Bumper to Bumper

With their tropical license plate frames, the O'Neills help motorists take the beach wherever they go.

Text by Jacquelyne Froeber

Cruising the Pacific Coast Highway in San Clemente, California, Kim O'Neill spots a kitschy tropical license plate frame on the vehicle ahead. She's a modest entrepreneur, but admits that seeing her products on cars, trucks, and vans makes her feel "awesome."

Kim started Kokonuts, a beach-theme license plate framing company, in 2000, with a few homemade gifts for friends. She then approached surf shops, which began selling the frames locally; soon, they appeared on car cabooses all over town.

Today, Kokonuts items are sold online and in stores nationwide. Most recently, they caught the attention of MTV producers, who featured Kim's hula girl frames in the automotive makeover show "Pimp My Ride."

Her designs include hand-painted palm trees, hula girls with moving skirts, and striped surfboards. Kim is the creative force. Her husband, Jai, helps with business and marketing when he's not busy with his other job in sales. "Our success is due to hard work, creative minds, and a lifestyle product our family believes in," Jai says.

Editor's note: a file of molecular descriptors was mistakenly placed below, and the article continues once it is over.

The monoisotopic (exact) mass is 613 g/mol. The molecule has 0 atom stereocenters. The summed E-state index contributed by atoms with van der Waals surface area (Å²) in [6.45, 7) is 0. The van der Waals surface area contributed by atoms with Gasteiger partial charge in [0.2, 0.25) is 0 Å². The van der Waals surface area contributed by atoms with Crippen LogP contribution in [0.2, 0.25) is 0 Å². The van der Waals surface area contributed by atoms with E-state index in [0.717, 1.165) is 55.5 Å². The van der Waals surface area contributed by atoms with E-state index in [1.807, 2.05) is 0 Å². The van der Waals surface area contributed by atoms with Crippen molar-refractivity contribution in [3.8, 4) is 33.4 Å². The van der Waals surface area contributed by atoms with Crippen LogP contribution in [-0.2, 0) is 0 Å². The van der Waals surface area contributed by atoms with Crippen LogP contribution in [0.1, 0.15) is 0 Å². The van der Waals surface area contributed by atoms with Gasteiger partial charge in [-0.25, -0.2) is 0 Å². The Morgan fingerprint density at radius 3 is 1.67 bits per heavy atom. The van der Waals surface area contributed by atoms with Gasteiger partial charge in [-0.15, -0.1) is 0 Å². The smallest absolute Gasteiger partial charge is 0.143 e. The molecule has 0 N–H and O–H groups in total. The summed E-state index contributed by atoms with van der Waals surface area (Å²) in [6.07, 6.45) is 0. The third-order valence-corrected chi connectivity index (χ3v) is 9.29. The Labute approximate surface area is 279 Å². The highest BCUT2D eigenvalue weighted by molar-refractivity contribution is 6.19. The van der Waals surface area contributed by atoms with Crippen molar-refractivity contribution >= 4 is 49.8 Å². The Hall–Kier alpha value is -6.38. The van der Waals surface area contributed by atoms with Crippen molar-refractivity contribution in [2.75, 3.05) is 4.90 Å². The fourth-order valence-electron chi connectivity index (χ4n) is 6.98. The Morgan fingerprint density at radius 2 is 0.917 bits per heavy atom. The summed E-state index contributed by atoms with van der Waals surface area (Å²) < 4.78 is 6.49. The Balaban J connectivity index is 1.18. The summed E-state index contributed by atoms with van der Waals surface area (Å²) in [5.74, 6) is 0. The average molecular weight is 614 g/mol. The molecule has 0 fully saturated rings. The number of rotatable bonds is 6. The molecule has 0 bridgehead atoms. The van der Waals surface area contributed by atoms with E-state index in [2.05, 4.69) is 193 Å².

Both Kim and Jai spent their childhoods by the ocean, and say their love for the coast helps drive the business. They met in California, then married and moved to Australia in 1997. In 2000, they moved back to San Clemente. "I couldn't stay away from my friends and family―and I missed Mexican food," Kim says.

At home in California, Kim, Jai, and their two daughters spend every spare moment at the shore. Summer Kai, 11, surfs with Dad while Kim and Keeli Sage, 3, bask in the sun and wade through the surf.

"People think it's easy to start a business," Kim says. "But you have to stand out." There have been a few offers to relocate Kokonuts, but the O'Neills can't imagine leaving this surf town. "San Clemente is home," Kim says as they pile into their green '67 VW bus. With surfboards secured and seat belts fastened, Jai adds, "Money and title are less important than family and beach living."

For more, visit